What causes blizzards?
Blizzards are obviously related very closely to hurricanes,
tornadoes, and weather fronts. For a blizzard to occur, there must
be precise amounts of each of these things.
Snow storms can be caused by a warm front coliding with a cold
front. This creates a low pressure zone. When clouds in the low
pressure zone are filled with ice crystals, there are chances for a
major blizzard. (Note: a warm front is basically a warm wind, and
a cold front it a cold wind. When the two winds colide, they
neutralize each other out in a way, and make a low pressure zone.)
Low pressure creates high powered winds, as the warmer air
spirals into the low zone, and adds alot of movement. Therefore if
a low pressure zone gets lower, the winds speed up.
For snow, there needs to be alot of moisture in the air. This can be
gathered up if the low pressure zone goes over a large body of
water, like an ocean or lake. This moisture will then cool off as it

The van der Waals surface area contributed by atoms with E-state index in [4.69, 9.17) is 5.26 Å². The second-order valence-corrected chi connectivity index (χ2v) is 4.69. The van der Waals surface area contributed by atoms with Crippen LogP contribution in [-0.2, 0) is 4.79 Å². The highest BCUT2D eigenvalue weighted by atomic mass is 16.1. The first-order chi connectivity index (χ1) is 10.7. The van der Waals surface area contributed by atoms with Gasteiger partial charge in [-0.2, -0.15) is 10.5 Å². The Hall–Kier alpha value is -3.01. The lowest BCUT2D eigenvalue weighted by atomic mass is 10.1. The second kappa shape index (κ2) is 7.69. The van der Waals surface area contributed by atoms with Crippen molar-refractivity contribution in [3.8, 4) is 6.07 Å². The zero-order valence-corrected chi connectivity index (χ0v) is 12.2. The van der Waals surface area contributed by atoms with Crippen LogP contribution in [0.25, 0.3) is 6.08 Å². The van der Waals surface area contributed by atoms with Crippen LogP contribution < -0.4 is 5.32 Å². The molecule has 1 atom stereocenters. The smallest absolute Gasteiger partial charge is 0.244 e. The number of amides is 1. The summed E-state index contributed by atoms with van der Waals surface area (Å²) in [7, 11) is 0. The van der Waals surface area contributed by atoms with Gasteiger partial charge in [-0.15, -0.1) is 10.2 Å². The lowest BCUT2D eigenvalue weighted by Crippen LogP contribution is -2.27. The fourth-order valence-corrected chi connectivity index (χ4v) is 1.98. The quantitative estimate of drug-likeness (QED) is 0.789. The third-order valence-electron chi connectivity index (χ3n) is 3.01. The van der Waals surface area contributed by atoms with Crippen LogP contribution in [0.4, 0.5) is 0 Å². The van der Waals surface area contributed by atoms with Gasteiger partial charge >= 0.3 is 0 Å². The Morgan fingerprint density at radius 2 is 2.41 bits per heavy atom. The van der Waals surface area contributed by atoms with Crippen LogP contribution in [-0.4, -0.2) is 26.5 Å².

rises into the atmosphere.
How does snow form?
Snow goes through a bit of change before
it lands on the ground. First off, it starts in
a very humid system (a lot of moisture).
QuickTime™ a nd a Then, the whole system has to fly over a
TIFF (Uncompressed) decompressor cold pocket of air. Then, the moisture
are need ed to see this picture.
turns to ice crystals. Then the ice crystals
combine together to form snow flakes.
Finally, as soon as the snow flakes get too
big to stay in the air, they fall to the
What is a blizzard?
A blizzard is defined as "A severe weather condition that is
distinguished by low temperatures, strong winds, and large
quantities of snow." (Encyclopedia Britannica at britannica.com)
More simpily put, a blizzards is
alot of snow in very cold weather.
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To be a blizzard, it must have
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are need ed to see this p icture . winds with speed of 32 miles an
hour, and enough snow to limit
visibilty to 500 feet or less for 3
A Severe blizzard has winds over 72 mph, visibility practically
nothing and temperatures of below 10 degrees F.
Blizzards don't even need large snow fall, instead, winds can blow